Molar mass distribution of dioxane lignin was performed using the protocol described by Guerra et al. 2006. Lignin was acetylated with acetyl bromide before analysis. In a 15-mL round bottom flask it was added 10 mg of lignin and 2,5 mL of a mixture consisting of acetyl bromide and glacial acetic acid (8/92, v/v). The flask was sealed and placed in a water bath at 50°C for 2 h with continuous stirring. The solvent was evaporated in a rotary evaporator. The sample was immediately dissolved in THF and used for the size exclusion analysis. A size exclusion chromatography system (Waters) with UV detection was used. Analyses were performed at 40°C, using tetrahydrofuran (THF) as eluent at 0,44 mL/min and three Styragel columns mounted in series, HR1, HR3 and HR5 (Waters) with a mass range between (100 and 4 x10-6 g/mol). The GPC system was calibrated with polystyrene standards. Standard deviation for this analysis is lower than 5%.


RESULTS AND DISCUSSION

Chemical composition of the six genotypes (Table 1) showed that G1 (samples 1, 2 and 3) contained the highest amount of glucans (52,1%-53,8%) and the lowest amount of lignin (23,8%- 24,9%), whereas G2 (samples 4, 5 and 6) had lower glucans levels (48,7%-50,3%) and higher lignin contents (25,8%-28,0%). Kraft pulping of these genotypes was performed at H-factor 800 and varied active alkali (AA) from 18,5% to 19,5% with the aim to prepare pulps with similar kappa number (16 ± 1). G1 samples presented higher pulp yields than samples from G2, which were related with their lower original lignin contents, higher proportion of S-type units and β-O-4 linkages, as previously reported by Aguayo et al. 2013. With the wood and pulp samples, dioxane lignin was prepared and used for a more detailed analysis of the lignin structure and to determine other possible features affecting pulp yield.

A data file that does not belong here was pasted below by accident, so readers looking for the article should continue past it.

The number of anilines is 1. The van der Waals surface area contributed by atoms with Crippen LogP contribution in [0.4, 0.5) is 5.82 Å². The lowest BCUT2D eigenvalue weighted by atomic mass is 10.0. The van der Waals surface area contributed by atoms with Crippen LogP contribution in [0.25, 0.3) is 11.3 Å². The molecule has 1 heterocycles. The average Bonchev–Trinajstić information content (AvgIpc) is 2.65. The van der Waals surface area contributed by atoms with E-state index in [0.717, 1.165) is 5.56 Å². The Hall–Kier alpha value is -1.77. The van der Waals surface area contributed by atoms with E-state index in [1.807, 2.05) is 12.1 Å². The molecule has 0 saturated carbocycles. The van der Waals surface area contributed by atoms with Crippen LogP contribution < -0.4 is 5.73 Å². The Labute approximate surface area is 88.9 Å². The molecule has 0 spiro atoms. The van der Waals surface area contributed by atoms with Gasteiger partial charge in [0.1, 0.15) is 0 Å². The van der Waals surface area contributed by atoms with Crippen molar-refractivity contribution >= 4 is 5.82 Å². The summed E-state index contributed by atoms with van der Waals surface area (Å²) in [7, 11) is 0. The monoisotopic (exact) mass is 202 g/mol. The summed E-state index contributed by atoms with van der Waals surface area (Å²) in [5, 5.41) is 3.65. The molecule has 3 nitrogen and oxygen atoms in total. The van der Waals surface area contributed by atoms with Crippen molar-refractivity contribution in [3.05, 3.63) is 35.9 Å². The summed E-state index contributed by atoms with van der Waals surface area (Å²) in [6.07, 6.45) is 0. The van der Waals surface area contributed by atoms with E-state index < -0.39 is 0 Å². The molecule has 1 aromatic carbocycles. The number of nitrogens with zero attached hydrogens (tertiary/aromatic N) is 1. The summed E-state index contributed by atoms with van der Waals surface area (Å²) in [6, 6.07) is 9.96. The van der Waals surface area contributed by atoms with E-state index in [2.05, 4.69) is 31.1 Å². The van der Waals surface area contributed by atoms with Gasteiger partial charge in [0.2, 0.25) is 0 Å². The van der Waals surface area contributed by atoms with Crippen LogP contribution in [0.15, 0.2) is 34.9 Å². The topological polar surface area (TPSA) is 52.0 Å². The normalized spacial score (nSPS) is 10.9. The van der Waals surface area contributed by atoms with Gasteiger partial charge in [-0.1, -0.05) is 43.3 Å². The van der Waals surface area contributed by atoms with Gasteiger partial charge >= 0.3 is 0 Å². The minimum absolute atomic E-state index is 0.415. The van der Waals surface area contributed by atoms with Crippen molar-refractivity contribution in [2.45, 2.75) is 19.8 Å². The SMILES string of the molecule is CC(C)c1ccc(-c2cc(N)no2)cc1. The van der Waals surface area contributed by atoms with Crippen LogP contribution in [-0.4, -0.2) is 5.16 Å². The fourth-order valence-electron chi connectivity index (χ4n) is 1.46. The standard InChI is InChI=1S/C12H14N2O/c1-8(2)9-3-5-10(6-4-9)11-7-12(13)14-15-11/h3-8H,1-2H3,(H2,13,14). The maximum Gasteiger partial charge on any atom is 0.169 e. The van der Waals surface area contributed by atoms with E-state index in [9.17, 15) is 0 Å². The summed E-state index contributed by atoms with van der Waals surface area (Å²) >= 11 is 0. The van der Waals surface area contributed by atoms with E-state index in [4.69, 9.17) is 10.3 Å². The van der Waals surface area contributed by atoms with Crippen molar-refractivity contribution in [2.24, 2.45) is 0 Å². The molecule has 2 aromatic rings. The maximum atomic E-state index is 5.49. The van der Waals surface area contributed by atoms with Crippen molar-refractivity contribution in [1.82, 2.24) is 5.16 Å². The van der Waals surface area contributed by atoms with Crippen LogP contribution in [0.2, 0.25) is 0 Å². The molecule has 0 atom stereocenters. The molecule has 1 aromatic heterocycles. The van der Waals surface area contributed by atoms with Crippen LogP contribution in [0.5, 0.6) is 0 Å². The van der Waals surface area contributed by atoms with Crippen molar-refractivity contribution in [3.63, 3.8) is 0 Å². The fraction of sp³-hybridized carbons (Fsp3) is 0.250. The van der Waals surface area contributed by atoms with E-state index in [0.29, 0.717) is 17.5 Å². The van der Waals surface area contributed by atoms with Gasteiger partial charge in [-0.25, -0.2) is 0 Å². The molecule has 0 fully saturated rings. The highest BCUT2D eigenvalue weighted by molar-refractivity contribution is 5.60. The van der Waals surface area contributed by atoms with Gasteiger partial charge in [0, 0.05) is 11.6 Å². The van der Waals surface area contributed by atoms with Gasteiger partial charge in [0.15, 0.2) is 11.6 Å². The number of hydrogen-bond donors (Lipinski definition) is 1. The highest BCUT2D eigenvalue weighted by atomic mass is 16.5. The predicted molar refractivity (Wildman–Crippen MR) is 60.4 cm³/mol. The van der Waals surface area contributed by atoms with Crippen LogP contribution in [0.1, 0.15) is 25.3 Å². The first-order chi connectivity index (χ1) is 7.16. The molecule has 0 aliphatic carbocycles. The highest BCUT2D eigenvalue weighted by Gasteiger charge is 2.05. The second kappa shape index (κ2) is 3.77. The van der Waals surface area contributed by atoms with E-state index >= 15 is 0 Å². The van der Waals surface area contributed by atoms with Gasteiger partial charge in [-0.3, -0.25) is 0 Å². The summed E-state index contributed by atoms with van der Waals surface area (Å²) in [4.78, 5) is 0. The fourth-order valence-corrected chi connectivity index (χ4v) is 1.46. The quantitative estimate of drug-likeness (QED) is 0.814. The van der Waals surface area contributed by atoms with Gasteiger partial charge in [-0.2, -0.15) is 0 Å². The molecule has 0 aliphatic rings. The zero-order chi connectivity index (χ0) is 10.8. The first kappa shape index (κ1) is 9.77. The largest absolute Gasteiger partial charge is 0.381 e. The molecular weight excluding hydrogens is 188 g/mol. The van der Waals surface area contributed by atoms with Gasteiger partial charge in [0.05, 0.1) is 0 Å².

Dioxane lignin is frequently used for structural studies since its preparation allows good extraction yields with minimal structural changes during the procedure (Pascoal Neto et al. 1997, Evtuguin et al. 2001, Argyropoulos et al. 2002, Jahan and Mun 2007). The yield of dioxane lignin extracted from Eucalyptus globulus genotypes was calculated on the basis of the Klason lignin content and were in the range of 60%-71% for G1 and 47%-56% for G2. Residual lignins present in kraft pulps were also extracted, yielding around 44% for G1 and 28%-36% for G2 pulps. The purity of the dioxane lignins extracted from wood and pulps varied between 88% and 99%. Under the conditions used for lignin extraction, small amounts of carbohydrates from the lignin-carbohydrate complex (LCC) can also be extracted (Gellerstedt et al. 1994). The carbohydrates contents were quantified by acid methanolysis and revealed values up to 8% that were used to correct the results from the elemental analysis of the lignins (Jahan and Mun 2007).

Elemental analysis

The empirical formula of the dioxane lignins from wood and pulps are shown in Table 2. The number of methoxyl groups per C9 unit in dioxane lignins from wood did not presented significant difference for G1 and G2 samples and was in the range of 1,3-1,5 methoxyl groups/C9 units, as expected for Eucalyptus species (Pinto et al. 2002, Evtuguin and Pascoal Neto 2007). In pulps, the dioxane lignins from G1 samples presented 0,88-0,93 methoxyl groups/C9 and 0,72-0,76 methoxyl groups/C9 for G2. The demethoxylation degree in dioxane lignins from G2 was between 46%-51%, higher than in G1, where demethoxylation was 30%-44%. One on the reactions that occurs during kraft pulping is the cleavage of the methyl-aryl ether linkages in lignin. The primary reaction involves an attack of a hydrosulphide ion to the aromatic methyl ether group and formation of methylmercaptan together with a phenolic hydroxyl group (Gellerstedt 2009). A higher demethoxylation of lignin could increase the occurrence of condensation reactions decreasing the efficiency of lignin removal during kraft pulping.